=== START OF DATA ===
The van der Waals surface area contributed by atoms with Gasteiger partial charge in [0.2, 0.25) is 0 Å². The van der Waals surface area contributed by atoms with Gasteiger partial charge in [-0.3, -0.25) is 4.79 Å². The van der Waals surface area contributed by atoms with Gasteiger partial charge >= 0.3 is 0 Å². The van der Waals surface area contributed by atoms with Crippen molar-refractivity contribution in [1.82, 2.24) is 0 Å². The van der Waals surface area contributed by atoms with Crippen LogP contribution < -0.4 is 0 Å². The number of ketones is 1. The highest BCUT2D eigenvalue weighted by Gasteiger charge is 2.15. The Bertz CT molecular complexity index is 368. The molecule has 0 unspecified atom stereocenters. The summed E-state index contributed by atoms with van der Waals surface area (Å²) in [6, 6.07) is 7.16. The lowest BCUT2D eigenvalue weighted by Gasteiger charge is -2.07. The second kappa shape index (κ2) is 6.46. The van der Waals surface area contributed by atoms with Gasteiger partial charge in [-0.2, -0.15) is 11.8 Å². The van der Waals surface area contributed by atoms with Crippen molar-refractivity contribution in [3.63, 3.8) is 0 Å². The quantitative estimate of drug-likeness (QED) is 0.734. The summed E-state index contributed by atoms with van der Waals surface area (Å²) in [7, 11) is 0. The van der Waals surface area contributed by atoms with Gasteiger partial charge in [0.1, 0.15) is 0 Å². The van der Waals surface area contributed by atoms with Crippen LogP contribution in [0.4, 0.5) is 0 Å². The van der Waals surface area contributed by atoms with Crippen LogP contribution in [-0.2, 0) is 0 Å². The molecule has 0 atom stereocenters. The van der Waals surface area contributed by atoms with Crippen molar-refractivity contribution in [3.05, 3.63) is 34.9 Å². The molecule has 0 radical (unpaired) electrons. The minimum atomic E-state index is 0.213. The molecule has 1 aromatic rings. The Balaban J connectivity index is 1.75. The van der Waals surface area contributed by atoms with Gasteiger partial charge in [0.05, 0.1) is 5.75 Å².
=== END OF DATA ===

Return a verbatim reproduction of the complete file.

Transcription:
The van der Waals surface area contributed by atoms with Gasteiger partial charge in [0.2, 0.25) is 0 Å². The van der Waals surface area contributed by atoms with Gasteiger partial charge in [-0.3, -0.25) is 4.79 Å². The van der Waals surface area contributed by atoms with Gasteiger partial charge >= 0.3 is 0 Å². The van der Waals surface area contributed by atoms with Crippen molar-refractivity contribution in [1.82, 2.24) is 0 Å². The van der Waals surface area contributed by atoms with Crippen LogP contribution < -0.4 is 0 Å². The number of ketones is 1. The highest BCUT2D eigenvalue weighted by Gasteiger charge is 2.15. The Bertz CT molecular complexity index is 368. The molecule has 0 unspecified atom stereocenters. The summed E-state index contributed by atoms with van der Waals surface area (Å²) in [6, 6.07) is 7.16. The lowest BCUT2D eigenvalue weighted by Gasteiger charge is -2.07. The second kappa shape index (κ2) is 6.46. The van der Waals surface area contributed by atoms with Gasteiger partial charge in [-0.2, -0.15) is 11.8 Å². The van der Waals surface area contributed by atoms with Crippen molar-refractivity contribution in [3.63, 3.8) is 0 Å². The quantitative estimate of drug-likeness (QED) is 0.734. The summed E-state index contributed by atoms with van der Waals surface area (Å²) in [7, 11) is 0. The van der Waals surface area contributed by atoms with Gasteiger partial charge in [0.1, 0.15) is 0 Å². The van der Waals surface area contributed by atoms with Crippen LogP contribution in [0.4, 0.5) is 0 Å². The van der Waals surface area contributed by atoms with Crippen LogP contribution in [-0.2, 0) is 0 Å². The molecule has 0 atom stereocenters. The van der Waals surface area contributed by atoms with Crippen molar-refractivity contribution in [3.05, 3.63) is 34.9 Å². The molecule has 0 radical (unpaired) electrons. The minimum atomic E-state index is 0.213. The molecule has 1 aromatic rings. The Balaban J connectivity index is 1.75. The van der Waals surface area contributed by atoms with Gasteiger partial charge in [0.05, 0.1) is 5.75 Å².